Americans who follow urban issues know about the long commutes—or even “super-commutes”—that plague our cities. Average commute times in New York, Boston, and D.C. exceed 30 minutes, and in the worst-case scenarios 2 hours. Drivers there lose, depending on the metropolis, around 150 hours per year to congestion, according to Inrix. I’ve written in this column about the government-related factors, such as lack of road pricing and infill housing, that causes the problem, and the hardship this inflicts.
But it turns out we have things good.
In Mexico City (CDMX), where I visited recently, super-commuting is common for the working- and middle-class, rather than the plight of an unlucky few. Drivers spend an average of 218 hours per year in congestion. Many workers spend 4, 6, or even 8 hours daily net on their commutes.
A typical scenario is that of Angie Cedillo, a resident I met. She lives in a distant western suburb and works a white-collar job in Polanco, one of CDMX’s nicest areas and main finance centers. She commutes by public transit, spending most of her time on the Metrobus but transferring along the way. She’d prefer to live in Polanco and walk to work, but can’t dream of that due to the high prices.
Her situation is common in CDMX because the city is, in many ways, a bigger, more extreme version of U.S. metropolitan areas. It’s the epitome of “dense sprawl”, a moniker often used to describe Los Angeles. CDMX has 8.9 million people living in 573 square miles, with another 12.3 million living in the suburbs. This means the residential density, while high, is much lower than New York City. Instead CDMX spreads across a patchwork of low-to-mid-rise multi-family housing that surrounds a mono-centric job market; four central districts contain 53 percent of the jobs but 19 percent of the population.
This setup, by its very geographical nature, forces long commutes—lots of people from all around are going to the same place. And while the percentage of commuters who take public transit is high, personal car ownership is also soaring. This jams up the roads for single-occupancy vehicles and buses alike, and contributes to CDMX’s ongoing air pollution.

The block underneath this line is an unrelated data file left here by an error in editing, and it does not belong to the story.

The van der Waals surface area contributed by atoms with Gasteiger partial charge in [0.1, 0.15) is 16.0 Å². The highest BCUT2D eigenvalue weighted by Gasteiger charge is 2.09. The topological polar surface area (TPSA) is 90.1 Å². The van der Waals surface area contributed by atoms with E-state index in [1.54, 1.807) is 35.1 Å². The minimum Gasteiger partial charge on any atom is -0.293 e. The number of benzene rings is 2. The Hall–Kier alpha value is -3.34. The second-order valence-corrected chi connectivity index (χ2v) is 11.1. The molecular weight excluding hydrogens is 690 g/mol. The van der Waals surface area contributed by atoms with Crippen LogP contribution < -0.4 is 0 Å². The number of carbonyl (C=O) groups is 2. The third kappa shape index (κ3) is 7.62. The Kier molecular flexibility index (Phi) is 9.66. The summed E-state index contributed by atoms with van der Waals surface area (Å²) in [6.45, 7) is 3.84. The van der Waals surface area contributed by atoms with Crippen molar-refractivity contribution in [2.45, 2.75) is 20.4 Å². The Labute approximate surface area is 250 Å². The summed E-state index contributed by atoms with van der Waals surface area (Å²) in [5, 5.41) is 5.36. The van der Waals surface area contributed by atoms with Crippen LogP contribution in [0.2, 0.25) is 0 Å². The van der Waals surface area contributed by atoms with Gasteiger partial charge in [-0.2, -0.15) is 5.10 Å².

The first thing to understand about this problem is that there’s no easy fix. When a metropolis has 21.2 million people, limited space, and limited resources to build more roads and rail, there’s just going to be traffic. One answer would be congestion pricing, but that won’t be politically popular in a city of limited incomes. Another answer is land-use changes: rather than continuing to be a relatively low-rise city, CDMX could build up. Today, there are only 16 towers above 600ft, compared to 140 in New York City. With more centrally-located construction, at least some residents would have the opportunity to live closer to work.
But turns out there’s political resistance to this that would be all-too-familiar to U.S. urbanites. One is institutional: the Mexico City government, fitting the stereotype of governance at large in this developing world nation, is riddled with cronyism, graft, and regulatory uncertainty, with building prospects hinging on political connections. Interestingly, a recent effort by Mayor Claudia Sheinbaum to enforce the regulatory code, so as to improve consistency, caused a megaproject to fall through and has cooled construction at large, according to a Bloomberg report.
Then there is the grassroots Nimbyism, which, like in America, comes from multiple parties. Anti-gentrification activists oppose development, arguing that it will help whites of European heritage displace Indigenous people. Anti-growth activists, many of them homeowners, don’t want to see changes to neighborhood character.
Other factors work to prevent construction, some of them uncommon in the U.S. Frequent earthquakes necessitate stricter building codes, which adds to construction costs. The lower incomes in Mexico mean there’s less demand to support vertical construction, which generally serves the higher-end of the housing market. In many ways the federal government itself encourages dispersion, such as its program to build suburban housing throughout Mexico.
Together these factors have made CDMX dense yet sprawling; transit-oriented yet choked by the automobile, and “urban” but relatively low-rise. This unique form has created a traffic and commuting nightmare. To fix it, Mexico City will need to change how it looks and gets around.